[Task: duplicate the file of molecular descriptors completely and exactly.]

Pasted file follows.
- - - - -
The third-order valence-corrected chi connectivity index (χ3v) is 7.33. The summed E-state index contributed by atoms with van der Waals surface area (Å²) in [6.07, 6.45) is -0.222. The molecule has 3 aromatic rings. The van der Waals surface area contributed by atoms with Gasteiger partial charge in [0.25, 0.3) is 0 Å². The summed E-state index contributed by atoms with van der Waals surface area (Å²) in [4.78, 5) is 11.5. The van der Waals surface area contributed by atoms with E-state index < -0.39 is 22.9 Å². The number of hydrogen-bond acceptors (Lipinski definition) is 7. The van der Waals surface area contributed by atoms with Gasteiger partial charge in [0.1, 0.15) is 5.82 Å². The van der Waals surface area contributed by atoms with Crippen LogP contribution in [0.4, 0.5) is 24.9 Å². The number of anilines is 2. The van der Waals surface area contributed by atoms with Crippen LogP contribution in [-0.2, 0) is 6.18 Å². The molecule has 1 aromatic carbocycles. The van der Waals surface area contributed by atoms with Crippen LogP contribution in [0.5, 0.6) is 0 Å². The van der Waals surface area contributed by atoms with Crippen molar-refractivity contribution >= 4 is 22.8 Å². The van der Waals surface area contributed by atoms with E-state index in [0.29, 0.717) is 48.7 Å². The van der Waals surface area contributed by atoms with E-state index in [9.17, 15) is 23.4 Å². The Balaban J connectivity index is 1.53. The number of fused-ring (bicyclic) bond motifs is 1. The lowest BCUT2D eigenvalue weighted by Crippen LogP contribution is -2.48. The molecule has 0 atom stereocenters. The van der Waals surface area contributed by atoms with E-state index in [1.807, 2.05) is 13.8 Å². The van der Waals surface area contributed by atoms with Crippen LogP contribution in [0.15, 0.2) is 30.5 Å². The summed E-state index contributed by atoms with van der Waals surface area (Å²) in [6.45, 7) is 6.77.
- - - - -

The third-order valence-corrected chi connectivity index (χ3v) is 7.33. The summed E-state index contributed by atoms with van der Waals surface area (Å²) in [6.07, 6.45) is -0.222. The molecule has 3 aromatic rings. The van der Waals surface area contributed by atoms with Gasteiger partial charge in [0.25, 0.3) is 0 Å². The summed E-state index contributed by atoms with van der Waals surface area (Å²) in [4.78, 5) is 11.5. The van der Waals surface area contributed by atoms with E-state index < -0.39 is 22.9 Å². The number of hydrogen-bond acceptors (Lipinski definition) is 7. The van der Waals surface area contributed by atoms with Gasteiger partial charge in [0.1, 0.15) is 5.82 Å². The van der Waals surface area contributed by atoms with Crippen LogP contribution in [0.4, 0.5) is 24.9 Å². The number of anilines is 2. The van der Waals surface area contributed by atoms with Crippen LogP contribution in [-0.2, 0) is 6.18 Å². The molecule has 1 aromatic carbocycles. The van der Waals surface area contributed by atoms with Crippen LogP contribution in [0.5, 0.6) is 0 Å². The van der Waals surface area contributed by atoms with Crippen molar-refractivity contribution >= 4 is 22.8 Å². The van der Waals surface area contributed by atoms with E-state index in [0.29, 0.717) is 48.7 Å². The van der Waals surface area contributed by atoms with E-state index in [9.17, 15) is 23.4 Å². The Balaban J connectivity index is 1.53. The number of fused-ring (bicyclic) bond motifs is 1. The lowest BCUT2D eigenvalue weighted by Crippen LogP contribution is -2.48. The molecule has 0 atom stereocenters. The van der Waals surface area contributed by atoms with E-state index in [1.807, 2.05) is 13.8 Å². The van der Waals surface area contributed by atoms with Crippen LogP contribution in [0.15, 0.2) is 30.5 Å². The summed E-state index contributed by atoms with van der Waals surface area (Å²) in [6.45, 7) is 6.77.